The recent controversy over the banning of the Confederate flag and purported hate speech and conduct within the Dolores Schools has prompted the kind of discourse that characterizes a society that values free speech and diversity. Nowhere is this more evident than in the arguments of William Nelligan in recent letters to The Dolores Star and editorial columns for the Cortez Journal. It seems, however, that the majority of published opinion, including Mr. Nelligan's, weighs in against the Administration's decision to ban controversial symbols that could be construed as politically/culturally insensitive. Though, in truth, I agree with much of what Mr. Nelligan says, it is simplistic and erroneous to judge the district's actions in light of a strict interpretation of the First Amendment.
The responsibility of the public school system to educate our children and to prepare them to assume their roles as citizens of the United States, contributors to local and global communities, is daunting. Educators not only make decisions about what to teach and how to teach it but must nurture and protect the children whose education is entrusted to us. In writing their opinions, both for the majority and in dissent, justices of the Supreme Court have recognized this responsibility and noted that "the rights of students must be applied in light of the special characteristics of the school environment (Hazelwood School District v. Kuhlmeir, 1988)." Since the 1969 decision of Tinker v. Des Moines, the case to which Mr. Nelligan often referred, the Court has repeatedly sided with school administrators in restricting students' free speech, observing that "the constitutional rights of students are not automatically co-extensive with the rights of adults in other settings (Bethal School District No. 403 v. Fraser, 1986)." The most recent case, Frederick v. Morse (2007), further restricted students' rights to free speech, supporting an administrative decision even when there was not evidence of disruption of school activities, a condition that was imposed on schools with the development of the "Tinker Test." The decision of Dolores Re-4a administrators to ban the Confederate flag and other controversial political symbols is not unconstitutional. It is a choice they have the right to make.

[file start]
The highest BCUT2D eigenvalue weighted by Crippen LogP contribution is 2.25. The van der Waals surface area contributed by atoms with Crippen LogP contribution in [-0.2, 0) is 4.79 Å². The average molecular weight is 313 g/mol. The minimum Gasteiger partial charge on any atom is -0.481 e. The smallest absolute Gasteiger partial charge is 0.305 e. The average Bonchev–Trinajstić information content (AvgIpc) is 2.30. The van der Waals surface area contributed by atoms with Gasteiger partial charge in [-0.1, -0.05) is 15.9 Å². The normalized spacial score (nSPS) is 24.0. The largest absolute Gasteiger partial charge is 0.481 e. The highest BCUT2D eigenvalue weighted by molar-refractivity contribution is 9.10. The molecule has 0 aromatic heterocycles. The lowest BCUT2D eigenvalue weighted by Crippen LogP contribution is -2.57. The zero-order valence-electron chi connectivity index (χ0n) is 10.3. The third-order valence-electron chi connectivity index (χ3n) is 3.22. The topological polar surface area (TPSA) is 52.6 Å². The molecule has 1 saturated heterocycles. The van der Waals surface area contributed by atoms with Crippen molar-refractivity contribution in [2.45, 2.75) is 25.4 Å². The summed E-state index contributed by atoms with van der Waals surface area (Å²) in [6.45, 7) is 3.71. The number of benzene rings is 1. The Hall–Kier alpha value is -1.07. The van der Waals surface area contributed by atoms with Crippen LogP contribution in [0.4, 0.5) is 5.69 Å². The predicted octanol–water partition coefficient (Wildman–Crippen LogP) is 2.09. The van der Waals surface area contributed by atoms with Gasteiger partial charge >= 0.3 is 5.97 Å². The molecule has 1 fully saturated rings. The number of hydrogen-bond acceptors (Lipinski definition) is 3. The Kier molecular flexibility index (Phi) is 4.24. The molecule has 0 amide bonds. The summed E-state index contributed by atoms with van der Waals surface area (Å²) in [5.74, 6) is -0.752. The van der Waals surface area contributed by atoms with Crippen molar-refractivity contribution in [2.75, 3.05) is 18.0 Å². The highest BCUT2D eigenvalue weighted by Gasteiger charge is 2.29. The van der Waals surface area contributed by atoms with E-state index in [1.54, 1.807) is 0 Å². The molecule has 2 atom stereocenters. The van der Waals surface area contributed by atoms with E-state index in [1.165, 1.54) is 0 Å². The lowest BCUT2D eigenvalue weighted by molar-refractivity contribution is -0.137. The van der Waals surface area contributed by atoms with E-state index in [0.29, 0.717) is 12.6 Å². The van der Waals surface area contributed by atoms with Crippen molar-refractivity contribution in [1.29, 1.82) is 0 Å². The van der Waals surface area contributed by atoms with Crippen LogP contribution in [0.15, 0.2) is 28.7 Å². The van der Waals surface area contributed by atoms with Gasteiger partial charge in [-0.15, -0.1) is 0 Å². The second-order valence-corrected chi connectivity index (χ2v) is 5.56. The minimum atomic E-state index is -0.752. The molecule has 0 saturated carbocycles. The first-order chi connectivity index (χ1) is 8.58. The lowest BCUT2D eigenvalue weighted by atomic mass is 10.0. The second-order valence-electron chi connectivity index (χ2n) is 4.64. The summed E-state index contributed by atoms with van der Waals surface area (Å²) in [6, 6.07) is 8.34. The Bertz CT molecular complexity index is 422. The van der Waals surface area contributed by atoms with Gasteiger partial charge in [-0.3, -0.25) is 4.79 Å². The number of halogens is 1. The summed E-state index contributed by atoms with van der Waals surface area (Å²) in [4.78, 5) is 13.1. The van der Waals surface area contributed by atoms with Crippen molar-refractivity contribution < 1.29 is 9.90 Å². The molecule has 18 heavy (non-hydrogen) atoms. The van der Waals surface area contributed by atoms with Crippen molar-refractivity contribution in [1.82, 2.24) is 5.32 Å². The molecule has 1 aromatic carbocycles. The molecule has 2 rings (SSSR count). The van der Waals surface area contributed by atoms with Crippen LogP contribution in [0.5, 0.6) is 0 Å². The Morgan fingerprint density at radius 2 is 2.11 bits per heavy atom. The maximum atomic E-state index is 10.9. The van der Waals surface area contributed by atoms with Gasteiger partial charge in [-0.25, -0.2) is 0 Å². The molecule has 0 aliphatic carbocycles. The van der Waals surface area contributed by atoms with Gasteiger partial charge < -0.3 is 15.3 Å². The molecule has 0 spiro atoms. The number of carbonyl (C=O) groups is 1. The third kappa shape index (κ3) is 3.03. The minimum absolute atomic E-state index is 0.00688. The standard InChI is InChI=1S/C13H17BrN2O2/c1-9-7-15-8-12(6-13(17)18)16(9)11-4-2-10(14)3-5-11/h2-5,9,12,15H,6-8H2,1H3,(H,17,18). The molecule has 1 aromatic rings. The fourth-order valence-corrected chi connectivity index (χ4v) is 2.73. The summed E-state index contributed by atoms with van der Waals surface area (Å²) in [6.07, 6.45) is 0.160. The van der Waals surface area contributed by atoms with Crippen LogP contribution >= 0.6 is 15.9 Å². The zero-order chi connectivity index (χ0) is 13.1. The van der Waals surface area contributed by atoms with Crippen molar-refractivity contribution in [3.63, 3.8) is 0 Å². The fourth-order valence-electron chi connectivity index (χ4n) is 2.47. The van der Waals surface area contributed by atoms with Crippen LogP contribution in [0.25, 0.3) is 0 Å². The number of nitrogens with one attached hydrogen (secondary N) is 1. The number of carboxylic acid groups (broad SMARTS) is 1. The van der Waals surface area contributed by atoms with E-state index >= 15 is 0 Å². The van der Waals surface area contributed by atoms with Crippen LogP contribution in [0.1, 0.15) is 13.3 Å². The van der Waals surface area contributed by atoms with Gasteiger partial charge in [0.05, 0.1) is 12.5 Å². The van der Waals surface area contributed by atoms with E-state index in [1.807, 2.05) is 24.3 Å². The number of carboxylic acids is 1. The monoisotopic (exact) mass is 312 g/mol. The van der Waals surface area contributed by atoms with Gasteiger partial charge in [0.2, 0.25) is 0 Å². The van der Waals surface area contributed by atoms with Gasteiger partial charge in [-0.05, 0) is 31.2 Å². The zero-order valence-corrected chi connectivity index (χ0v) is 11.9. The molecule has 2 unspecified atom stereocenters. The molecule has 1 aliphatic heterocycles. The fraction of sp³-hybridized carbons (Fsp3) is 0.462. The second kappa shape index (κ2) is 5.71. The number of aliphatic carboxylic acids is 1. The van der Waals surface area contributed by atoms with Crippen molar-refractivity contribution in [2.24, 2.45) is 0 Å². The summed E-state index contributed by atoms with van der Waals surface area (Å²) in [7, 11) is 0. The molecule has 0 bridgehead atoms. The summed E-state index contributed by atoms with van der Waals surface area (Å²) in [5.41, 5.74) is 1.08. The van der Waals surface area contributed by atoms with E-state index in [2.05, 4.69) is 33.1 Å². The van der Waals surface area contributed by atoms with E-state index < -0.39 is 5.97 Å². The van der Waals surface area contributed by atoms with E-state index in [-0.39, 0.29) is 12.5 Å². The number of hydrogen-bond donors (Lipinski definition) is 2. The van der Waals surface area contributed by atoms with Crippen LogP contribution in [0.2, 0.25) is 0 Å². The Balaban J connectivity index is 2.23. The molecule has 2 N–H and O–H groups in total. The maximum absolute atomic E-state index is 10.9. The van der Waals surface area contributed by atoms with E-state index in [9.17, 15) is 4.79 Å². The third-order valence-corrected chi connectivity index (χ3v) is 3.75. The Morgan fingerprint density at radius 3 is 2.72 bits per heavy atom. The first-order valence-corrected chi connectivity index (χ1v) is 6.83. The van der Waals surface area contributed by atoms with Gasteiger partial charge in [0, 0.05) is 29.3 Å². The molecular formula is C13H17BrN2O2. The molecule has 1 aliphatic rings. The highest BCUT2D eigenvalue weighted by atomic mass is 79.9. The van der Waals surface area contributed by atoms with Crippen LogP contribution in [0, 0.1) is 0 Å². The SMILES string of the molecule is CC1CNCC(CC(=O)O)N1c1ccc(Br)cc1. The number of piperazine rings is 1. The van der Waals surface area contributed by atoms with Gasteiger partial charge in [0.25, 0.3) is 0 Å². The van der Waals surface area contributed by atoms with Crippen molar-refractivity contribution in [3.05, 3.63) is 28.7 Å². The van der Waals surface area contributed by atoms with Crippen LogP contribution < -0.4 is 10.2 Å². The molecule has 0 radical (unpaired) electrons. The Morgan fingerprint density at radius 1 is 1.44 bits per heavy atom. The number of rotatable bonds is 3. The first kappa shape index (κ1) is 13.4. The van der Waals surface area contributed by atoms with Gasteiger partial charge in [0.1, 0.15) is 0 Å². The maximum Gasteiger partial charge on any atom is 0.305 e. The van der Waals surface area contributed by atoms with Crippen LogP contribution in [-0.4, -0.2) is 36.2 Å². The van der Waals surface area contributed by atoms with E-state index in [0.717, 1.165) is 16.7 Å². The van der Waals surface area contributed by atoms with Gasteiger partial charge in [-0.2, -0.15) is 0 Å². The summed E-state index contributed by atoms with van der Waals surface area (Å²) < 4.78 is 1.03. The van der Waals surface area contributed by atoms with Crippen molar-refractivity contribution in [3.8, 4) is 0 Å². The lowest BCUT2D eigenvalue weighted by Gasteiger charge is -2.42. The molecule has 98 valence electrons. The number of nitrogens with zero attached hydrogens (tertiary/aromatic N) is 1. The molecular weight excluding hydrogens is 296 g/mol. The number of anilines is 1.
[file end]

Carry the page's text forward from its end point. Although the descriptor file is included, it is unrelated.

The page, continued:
Balancing "legitimate educational objectives and the need for school discipline against First Amendment values" requires careful consideration. Perhaps the most important civics lesson that can come from this act of censorship is not what students gained or lost but how they see us - their teachers, parents and community members - dealing with this and other important issues currently facing the Dolores School Board and Administration. Analyzing a situation, stating one's opinion and backing it with evidence, listening respectfully, reflecting thoughtfully on another's point of view, and working together to find solutions are critical to the well being of our District and, incidentally, are the same 21st Century skills we seek to develop in our students. I am grateful for Mr. Nelligan's thoughtful challenge and his model of the First Amendment in action. It is through mutual respect and healthy discourse that we will be able to create a better school.
Melanie Cook, teacher
Dolores Middle School